June 2021

Message from Rev. Dr. Anthony Bailey

Emancipation Day Finally Officially Recognized by Canada

abailey

This past March 24 2021, members of the Canadian Parliament voted unanimously to legislate that Emancipation Day would be celebrated on August 1st across Canada. Ontario is the only province in Canada that has passed legislation proclaiming August 1 as Emancipation Day. The motion was introduced by Majid Jowhari, Liberal MP for Richmond Hill. It was reported that the motion was unanimous with all 335 votes in favour. This year will mark the 187th year since the Parliament of Britain abolished slavery in the British Empire in 1834.

I was heartened to hear the acknowledgement from Bardish Chagger – Minister of Diversity and Inclusion – regarding the generational harm experienced by Indigenous Peoples and people of African de-scent, caused by the scourge of enslavement. She wrote:

“Recognizing Emancipation Day at the federal level is a step forward in acknowledging the multi-generational harms caused by slavery and recognizing the heritage of people of African descent in Canada and the many contributions they have made and continue to make.”

As far as I am concerned…it is about time.

As well, the Public Service Alliance of Canada put out a statement saying: “Emancipation Day also marks the end of the enslavement of Indigenous peoples, who represented two-thirds of Canada’s enslaved population until 1750. French colonies relied heavily on Indigenous slaves to harvest food, build the trading economy and to survive Canada’s harsh climate. After British settlers established Upper Canada, the number of Black slaves increased significantly and eventually outnumbered Indigenous slaves.”

This acknowledgement of Emancipation Day is important, but it has to be backed up with funding, policies and practices that promote emancipatory justice and education. In our biblical and Christian traditions, God’s emancipatory engagement is on display for all to experience. Some of the African-American spirituals put voice to this emancipatory commitment of God.

When Israel was in Egypt land

Let my people go!

Oppressed so hard they could not stand

Let my people go!

Go down Moses

Way down in Egypt land

Tell ole Pharoah to

Let my people go!

(this is addressed to ‘Phar0ahs’ of every generation)

These kind of spirituals draw on a thread that may be seen to be woven throughout the Hebrew and Christian scriptures. The call for jus-tice, and the protection of the vulnerable and those without money, who still need the necessities of life, are priorities for God. In the book of Isaiah, God invites all who are thirsty and who have no money, to nonetheless come and delight in the bounty of God; material and spiritual sustenance. Jesus came preaching repentance as well as good news for the poor, and freedom for the imprisoned and the op-pressed. (Luke 4)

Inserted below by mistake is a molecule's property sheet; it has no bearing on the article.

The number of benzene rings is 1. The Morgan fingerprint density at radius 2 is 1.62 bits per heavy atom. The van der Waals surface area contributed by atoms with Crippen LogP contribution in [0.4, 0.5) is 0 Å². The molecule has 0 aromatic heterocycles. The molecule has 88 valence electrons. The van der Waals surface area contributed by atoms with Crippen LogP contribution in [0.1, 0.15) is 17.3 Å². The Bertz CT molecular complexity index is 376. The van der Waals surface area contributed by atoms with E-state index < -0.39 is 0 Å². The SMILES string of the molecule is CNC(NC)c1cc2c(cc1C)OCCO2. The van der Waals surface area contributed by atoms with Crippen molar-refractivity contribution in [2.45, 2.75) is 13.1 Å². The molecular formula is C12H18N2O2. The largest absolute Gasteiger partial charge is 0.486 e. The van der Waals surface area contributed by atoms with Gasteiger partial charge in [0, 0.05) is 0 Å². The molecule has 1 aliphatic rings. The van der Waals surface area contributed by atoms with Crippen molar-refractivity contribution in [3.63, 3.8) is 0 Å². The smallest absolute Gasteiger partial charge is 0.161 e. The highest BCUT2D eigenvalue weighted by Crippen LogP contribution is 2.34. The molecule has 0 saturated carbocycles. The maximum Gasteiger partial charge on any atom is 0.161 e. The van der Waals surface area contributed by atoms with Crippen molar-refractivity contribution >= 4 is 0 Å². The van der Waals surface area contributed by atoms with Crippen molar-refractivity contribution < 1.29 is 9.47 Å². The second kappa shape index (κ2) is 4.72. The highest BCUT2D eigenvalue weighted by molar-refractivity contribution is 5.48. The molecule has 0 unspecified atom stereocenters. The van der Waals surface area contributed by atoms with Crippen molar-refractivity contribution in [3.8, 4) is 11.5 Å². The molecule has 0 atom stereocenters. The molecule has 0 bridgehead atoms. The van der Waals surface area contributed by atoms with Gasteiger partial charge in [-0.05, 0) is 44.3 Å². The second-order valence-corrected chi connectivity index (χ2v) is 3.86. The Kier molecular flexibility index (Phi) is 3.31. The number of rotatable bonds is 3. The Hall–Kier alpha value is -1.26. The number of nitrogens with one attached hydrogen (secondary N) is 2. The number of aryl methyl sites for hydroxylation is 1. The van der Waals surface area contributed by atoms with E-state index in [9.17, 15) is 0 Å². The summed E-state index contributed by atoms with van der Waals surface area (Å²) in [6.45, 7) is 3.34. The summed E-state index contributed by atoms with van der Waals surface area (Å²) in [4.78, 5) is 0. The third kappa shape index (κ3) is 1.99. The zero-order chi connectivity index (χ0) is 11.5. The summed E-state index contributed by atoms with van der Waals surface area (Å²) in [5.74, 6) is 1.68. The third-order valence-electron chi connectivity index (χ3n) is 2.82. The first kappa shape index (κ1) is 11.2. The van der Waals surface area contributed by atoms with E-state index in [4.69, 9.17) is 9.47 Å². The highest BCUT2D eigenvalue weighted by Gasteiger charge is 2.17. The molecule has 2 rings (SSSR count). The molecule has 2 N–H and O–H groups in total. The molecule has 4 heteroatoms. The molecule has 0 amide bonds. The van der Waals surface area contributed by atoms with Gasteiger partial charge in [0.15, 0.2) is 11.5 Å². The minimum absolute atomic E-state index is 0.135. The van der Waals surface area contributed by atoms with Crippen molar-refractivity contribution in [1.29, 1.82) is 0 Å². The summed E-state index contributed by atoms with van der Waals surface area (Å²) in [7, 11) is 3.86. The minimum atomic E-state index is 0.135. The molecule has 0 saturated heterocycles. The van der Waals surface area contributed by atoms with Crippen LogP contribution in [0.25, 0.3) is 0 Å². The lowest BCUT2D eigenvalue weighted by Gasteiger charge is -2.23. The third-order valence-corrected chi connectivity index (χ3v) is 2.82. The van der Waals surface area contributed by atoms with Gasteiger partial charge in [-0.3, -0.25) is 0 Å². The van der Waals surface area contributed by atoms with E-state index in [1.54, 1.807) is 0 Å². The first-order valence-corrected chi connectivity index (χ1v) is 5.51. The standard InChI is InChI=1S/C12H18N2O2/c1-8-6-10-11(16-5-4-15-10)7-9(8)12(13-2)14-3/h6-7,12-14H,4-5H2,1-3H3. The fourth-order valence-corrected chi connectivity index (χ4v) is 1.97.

This seems too good to be true; but there is more. The Psalmist testifies in Psalm 146: 7-9 that:

God upholds the cause of the oppressed

and gives food to the hungry.

The Lord sets prisoners free,

the Lord gives sight to the blind,

the Lord lifts up those who are bowed down,

the Lord loves the righteous.

The Lord watches over the foreigner

and sustains the fatherless and the widow,

but he frustrates the ways of the wicked.

Well these are tremendously powerful and inspiring words and commitments…but can we trust them?

Upholding the cause of the oppressed?… how credible are these words to the oppressed peoples around the world. We think for in-stance of the religious minority called Uighurs in China, as well as the millions of children, women and men who are forced to work and live under harsh conditions and oppressive regimes?

Setting prisoners free…what about all those in our own country and around the world wrongfully accused and imprisoned because of criminal justice systems that do not treat all citizens equally or justly?

“gives sight to the blind”… what about those who remain unsighted, as well as those who refused to see? … and what about “watching over the foreigner”, and “sustaining orphans and widows”? As followers of Jesus, I believe that through the life, teaching, commandments and example of Jesus, God deputizes us to enact all these commitments of God, through the power of the Spirit.

In light of the emancipatory commitment of God to humankind and to creation, the invention of the construct of “race” by European philosophers like Immanuel Kant, David Hume, and others, was an arrogant and despicable affront to the image of God found in all humans. It was the acceptance of this ranking of humans in a hierarchy of worth that spawned “racism”, authorizing the extensive enslavement of Black and Indigenous peoples. Famed philosopher Immanuel Kant proclaimed that “Humanity is at its greatest perfection in the race of the whites. The yellow Indian do have a meagre talent. The Negroes are far be-low…at the lowest point.”

Emboldened by this ‘racist’ mindset and the spectre of financial gain, British slave trading took off in the late sixteenth century, and accelerated through the seventeenth and eighteenth centuries. British slave-traders were carrying almost 40,000 enslaved women, men and children from Africa to the New World every single year, yet there was no public outcry. By 1807, it is estimated that three million enslaved Africans had been transported to the Americas and Caribbean on British ships.